800px-J._K._Rowling_2010One of the most common pieces of writing advice is “write what you know,” and I’ve been thinking about this a lot in relation to authors writing outside of their race, gender, sexual identity etc.

If the aim is to make characters real and believable, by writing what you know, how did successful authors like J.K. Rowling make such gripping characters of the opposite gender?

During the recent SheSaidHeSaid Tweet Chat CQ hosted, there was a lot of talk about this topic in relation to female authors writing male characters. A few comments that really stood out for me were:

I write based on Myers-Briggs rather than sex. Helps me figure out emotional men & women, since I’m INTP ” — Lara Willard (@larathelark) September 21, 2014

It starts with everyone is human, but then I added some male flavour, jokes, body language. :) #SheSaidHeSaid ” — Jenny Ferguson (@jennyleeSD) September 21, 2014

If you can fall in love with them, so will readers :) #shesaidhesaid ” — Katie Young (@Pinkwood) September 21, 2014

Interests: tend not to gender them. Guys play flute. Women go mountain climbing. #shesaidhesaid ” — H.D. Lynn (@HeatherLynn117) September 21, 2014


And finally, this conversation between three chat participants about ‘bromances.’


Bromances, as I’ve experienced them, are just romances minus the sex. There’s a fiercely strong emotional  connection that’s present in all your interactions, and it deepens the better you get to know your bro. #SheSaidHeSaid” — Paul Krueger (@NotLikeFreddy) September 21, 2014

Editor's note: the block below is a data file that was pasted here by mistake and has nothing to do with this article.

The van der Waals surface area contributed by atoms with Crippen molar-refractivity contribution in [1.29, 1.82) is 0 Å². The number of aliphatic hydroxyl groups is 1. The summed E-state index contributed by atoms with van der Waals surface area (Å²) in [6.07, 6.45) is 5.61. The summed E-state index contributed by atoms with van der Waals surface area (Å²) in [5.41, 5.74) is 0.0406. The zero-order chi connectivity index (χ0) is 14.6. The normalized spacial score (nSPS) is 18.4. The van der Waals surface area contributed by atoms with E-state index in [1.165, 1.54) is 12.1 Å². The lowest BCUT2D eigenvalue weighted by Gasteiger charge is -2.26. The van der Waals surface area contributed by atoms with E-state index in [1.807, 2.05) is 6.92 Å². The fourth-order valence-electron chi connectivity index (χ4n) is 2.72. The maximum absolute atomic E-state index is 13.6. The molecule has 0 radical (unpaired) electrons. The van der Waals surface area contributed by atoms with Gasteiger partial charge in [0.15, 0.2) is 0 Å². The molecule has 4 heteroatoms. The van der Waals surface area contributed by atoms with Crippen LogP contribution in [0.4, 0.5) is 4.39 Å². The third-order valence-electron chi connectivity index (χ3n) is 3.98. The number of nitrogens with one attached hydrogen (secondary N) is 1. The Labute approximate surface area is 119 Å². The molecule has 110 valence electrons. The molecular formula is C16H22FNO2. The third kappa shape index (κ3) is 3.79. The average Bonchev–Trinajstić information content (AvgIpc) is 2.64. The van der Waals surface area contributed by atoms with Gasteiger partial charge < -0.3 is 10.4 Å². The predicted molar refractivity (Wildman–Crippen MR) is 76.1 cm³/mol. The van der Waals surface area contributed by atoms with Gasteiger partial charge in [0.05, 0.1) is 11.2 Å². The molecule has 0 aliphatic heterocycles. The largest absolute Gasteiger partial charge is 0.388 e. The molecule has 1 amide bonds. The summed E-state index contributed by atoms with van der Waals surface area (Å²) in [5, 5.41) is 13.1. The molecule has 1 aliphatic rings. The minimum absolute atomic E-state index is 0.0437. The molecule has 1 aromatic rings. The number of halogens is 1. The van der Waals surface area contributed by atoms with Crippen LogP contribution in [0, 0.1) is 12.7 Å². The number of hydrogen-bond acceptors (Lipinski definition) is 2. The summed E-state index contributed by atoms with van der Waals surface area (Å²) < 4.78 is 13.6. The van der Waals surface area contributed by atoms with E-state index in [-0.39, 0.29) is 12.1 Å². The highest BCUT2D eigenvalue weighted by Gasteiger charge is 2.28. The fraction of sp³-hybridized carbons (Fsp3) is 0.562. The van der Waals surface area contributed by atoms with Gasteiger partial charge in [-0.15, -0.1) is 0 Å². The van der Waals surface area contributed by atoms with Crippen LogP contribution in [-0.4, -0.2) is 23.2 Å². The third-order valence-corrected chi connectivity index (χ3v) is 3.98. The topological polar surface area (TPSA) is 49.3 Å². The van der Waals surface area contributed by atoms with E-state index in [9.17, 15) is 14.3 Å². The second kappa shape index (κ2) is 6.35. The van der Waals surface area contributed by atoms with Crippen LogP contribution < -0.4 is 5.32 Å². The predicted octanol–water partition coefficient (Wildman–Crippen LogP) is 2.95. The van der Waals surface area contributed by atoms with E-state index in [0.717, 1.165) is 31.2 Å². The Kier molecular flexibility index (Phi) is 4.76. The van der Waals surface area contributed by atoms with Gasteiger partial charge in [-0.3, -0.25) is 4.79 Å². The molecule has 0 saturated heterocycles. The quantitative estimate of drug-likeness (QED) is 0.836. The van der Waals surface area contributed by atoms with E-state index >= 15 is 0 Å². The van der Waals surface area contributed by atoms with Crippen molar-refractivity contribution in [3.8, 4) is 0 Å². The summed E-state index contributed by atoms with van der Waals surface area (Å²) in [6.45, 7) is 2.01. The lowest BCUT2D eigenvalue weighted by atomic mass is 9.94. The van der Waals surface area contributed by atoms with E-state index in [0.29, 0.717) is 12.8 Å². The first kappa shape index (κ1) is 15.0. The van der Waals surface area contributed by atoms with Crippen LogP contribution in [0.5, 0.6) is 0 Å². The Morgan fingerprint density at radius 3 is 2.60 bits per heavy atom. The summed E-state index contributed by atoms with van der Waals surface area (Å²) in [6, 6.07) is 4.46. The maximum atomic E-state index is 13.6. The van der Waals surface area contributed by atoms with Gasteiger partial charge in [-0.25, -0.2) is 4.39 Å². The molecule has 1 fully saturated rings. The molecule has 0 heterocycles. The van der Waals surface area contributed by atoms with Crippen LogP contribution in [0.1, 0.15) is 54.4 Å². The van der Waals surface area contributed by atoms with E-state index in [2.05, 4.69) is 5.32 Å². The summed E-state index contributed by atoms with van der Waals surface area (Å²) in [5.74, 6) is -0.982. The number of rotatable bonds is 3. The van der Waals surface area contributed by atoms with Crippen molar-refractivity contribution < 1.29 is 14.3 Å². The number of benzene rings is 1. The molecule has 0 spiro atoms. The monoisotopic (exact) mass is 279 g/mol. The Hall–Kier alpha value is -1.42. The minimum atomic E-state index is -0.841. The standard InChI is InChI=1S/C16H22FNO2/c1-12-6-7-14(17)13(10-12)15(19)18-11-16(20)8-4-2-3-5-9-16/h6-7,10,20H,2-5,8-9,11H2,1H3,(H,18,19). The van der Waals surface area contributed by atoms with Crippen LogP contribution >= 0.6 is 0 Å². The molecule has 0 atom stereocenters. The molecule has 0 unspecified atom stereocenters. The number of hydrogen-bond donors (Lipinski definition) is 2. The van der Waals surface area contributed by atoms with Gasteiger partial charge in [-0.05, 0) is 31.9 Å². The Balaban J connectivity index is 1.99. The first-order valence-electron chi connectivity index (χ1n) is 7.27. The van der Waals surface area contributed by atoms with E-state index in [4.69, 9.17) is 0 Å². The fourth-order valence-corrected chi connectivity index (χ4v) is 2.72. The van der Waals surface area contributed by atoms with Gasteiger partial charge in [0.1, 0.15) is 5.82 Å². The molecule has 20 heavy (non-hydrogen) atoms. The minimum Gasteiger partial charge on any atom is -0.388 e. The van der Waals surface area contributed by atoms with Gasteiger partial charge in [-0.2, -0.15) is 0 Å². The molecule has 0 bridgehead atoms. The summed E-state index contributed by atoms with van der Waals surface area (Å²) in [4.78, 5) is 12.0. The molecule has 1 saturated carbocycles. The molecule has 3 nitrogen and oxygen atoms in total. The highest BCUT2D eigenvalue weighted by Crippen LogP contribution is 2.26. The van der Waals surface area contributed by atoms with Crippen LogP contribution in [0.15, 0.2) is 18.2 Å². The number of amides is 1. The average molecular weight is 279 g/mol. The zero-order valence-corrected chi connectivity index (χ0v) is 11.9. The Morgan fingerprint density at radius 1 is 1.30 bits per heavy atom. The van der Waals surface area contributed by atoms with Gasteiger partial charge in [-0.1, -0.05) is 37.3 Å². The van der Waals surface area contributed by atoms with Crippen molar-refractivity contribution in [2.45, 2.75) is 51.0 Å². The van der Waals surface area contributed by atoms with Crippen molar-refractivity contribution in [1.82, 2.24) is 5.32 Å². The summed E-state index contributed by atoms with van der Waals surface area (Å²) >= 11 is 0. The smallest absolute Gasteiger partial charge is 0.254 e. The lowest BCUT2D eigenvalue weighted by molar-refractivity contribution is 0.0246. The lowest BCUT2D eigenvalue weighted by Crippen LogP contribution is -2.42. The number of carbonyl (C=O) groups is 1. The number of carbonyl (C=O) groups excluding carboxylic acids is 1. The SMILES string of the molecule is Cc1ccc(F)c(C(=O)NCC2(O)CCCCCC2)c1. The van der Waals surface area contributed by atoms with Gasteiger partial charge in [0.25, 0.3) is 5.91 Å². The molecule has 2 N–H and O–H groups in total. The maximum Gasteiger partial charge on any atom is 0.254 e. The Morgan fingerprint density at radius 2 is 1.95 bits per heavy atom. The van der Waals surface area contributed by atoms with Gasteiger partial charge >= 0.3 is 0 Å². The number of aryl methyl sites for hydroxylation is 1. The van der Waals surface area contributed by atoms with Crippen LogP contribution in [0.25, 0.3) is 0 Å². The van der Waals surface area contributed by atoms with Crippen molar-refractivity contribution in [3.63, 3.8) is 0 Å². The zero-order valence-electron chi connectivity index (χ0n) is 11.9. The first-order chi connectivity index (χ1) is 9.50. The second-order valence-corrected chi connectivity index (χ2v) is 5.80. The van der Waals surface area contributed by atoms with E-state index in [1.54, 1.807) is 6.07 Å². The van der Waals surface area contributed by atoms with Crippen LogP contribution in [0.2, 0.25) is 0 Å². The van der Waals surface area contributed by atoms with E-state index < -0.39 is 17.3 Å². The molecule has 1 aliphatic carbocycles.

The most compelling stories I can think of have this relationship at the core. #shesaidhesaid ” — Katie Young (@Pinkwood) September 21, 2014

“’Cause that type of relationship - romantic or not - is something most people relate to #shesaidhesaid” — Curiosity Quills (@CuriosityQuills) September 21, 2014


It all comes around to one central idea. It doesn’t matter what race, gender, sexuality etc. a character is, as long as there’s something relatable about them.

The Harry Potter series has sold between 400 and 450 million copies, yet none of us are wizards (sadly) and only 49.2 percent are male. Why was Harry Potter so popular? Because it’s relatable - we can all remember our first day at a new school, or a horrible teacher we didn’t get along with, or asking someone out for the first time. We can all relate to the magic of friendship, loyalty and love.

That’s where the advice ‘write what you know’ comes into play. Draw from previous experiences, remember the emotions you felt at certain points in your life, and pour them into your stories, giving your characters life and making them feel as real as possible.